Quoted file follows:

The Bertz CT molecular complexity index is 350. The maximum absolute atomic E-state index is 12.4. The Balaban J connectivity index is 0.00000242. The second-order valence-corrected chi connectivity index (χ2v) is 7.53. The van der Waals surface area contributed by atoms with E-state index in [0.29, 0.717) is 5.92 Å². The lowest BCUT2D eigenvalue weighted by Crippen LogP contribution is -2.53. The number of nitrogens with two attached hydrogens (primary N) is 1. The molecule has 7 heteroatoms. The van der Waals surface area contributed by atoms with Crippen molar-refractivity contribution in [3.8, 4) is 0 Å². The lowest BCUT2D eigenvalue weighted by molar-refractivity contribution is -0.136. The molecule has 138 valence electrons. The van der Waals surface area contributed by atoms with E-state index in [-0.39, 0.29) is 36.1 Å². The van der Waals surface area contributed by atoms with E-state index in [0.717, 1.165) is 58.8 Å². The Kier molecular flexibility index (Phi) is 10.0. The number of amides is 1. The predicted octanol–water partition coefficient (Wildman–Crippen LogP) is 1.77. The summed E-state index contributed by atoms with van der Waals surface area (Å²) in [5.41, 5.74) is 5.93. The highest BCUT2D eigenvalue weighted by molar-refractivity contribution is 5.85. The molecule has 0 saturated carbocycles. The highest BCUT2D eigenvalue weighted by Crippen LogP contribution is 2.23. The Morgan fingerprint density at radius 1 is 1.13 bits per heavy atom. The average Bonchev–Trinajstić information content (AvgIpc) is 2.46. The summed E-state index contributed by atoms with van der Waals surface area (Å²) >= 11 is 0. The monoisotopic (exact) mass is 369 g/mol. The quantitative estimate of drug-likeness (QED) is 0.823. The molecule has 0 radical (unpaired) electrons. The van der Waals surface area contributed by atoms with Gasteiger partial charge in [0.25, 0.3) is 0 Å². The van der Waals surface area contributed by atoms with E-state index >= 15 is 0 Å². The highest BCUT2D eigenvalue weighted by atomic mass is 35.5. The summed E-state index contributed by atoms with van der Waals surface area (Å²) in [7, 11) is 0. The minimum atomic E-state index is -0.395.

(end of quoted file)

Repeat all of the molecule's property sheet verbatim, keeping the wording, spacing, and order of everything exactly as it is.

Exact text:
The Bertz CT molecular complexity index is 350. The maximum absolute atomic E-state index is 12.4. The Balaban J connectivity index is 0.00000242. The second-order valence-corrected chi connectivity index (χ2v) is 7.53. The van der Waals surface area contributed by atoms with E-state index in [0.29, 0.717) is 5.92 Å². The lowest BCUT2D eigenvalue weighted by Crippen LogP contribution is -2.53. The number of nitrogens with two attached hydrogens (primary N) is 1. The molecule has 7 heteroatoms. The van der Waals surface area contributed by atoms with Crippen molar-refractivity contribution in [3.8, 4) is 0 Å². The lowest BCUT2D eigenvalue weighted by molar-refractivity contribution is -0.136. The molecule has 138 valence electrons. The van der Waals surface area contributed by atoms with E-state index in [-0.39, 0.29) is 36.1 Å². The van der Waals surface area contributed by atoms with E-state index in [0.717, 1.165) is 58.8 Å². The Kier molecular flexibility index (Phi) is 10.0. The number of amides is 1. The predicted octanol–water partition coefficient (Wildman–Crippen LogP) is 1.77. The summed E-state index contributed by atoms with van der Waals surface area (Å²) in [5.41, 5.74) is 5.93. The highest BCUT2D eigenvalue weighted by molar-refractivity contribution is 5.85. The molecule has 0 saturated carbocycles. The highest BCUT2D eigenvalue weighted by Crippen LogP contribution is 2.23. The Morgan fingerprint density at radius 1 is 1.13 bits per heavy atom. The average Bonchev–Trinajstić information content (AvgIpc) is 2.46. The summed E-state index contributed by atoms with van der Waals surface area (Å²) >= 11 is 0. The monoisotopic (exact) mass is 369 g/mol. The quantitative estimate of drug-likeness (QED) is 0.823. The molecule has 0 radical (unpaired) electrons. The van der Waals surface area contributed by atoms with Gasteiger partial charge in [0.25, 0.3) is 0 Å². The van der Waals surface area contributed by atoms with E-state index >= 15 is 0 Å². The highest BCUT2D eigenvalue weighted by atomic mass is 35.5. The summed E-state index contributed by atoms with van der Waals surface area (Å²) in [7, 11) is 0. The minimum atomic E-state index is -0.395.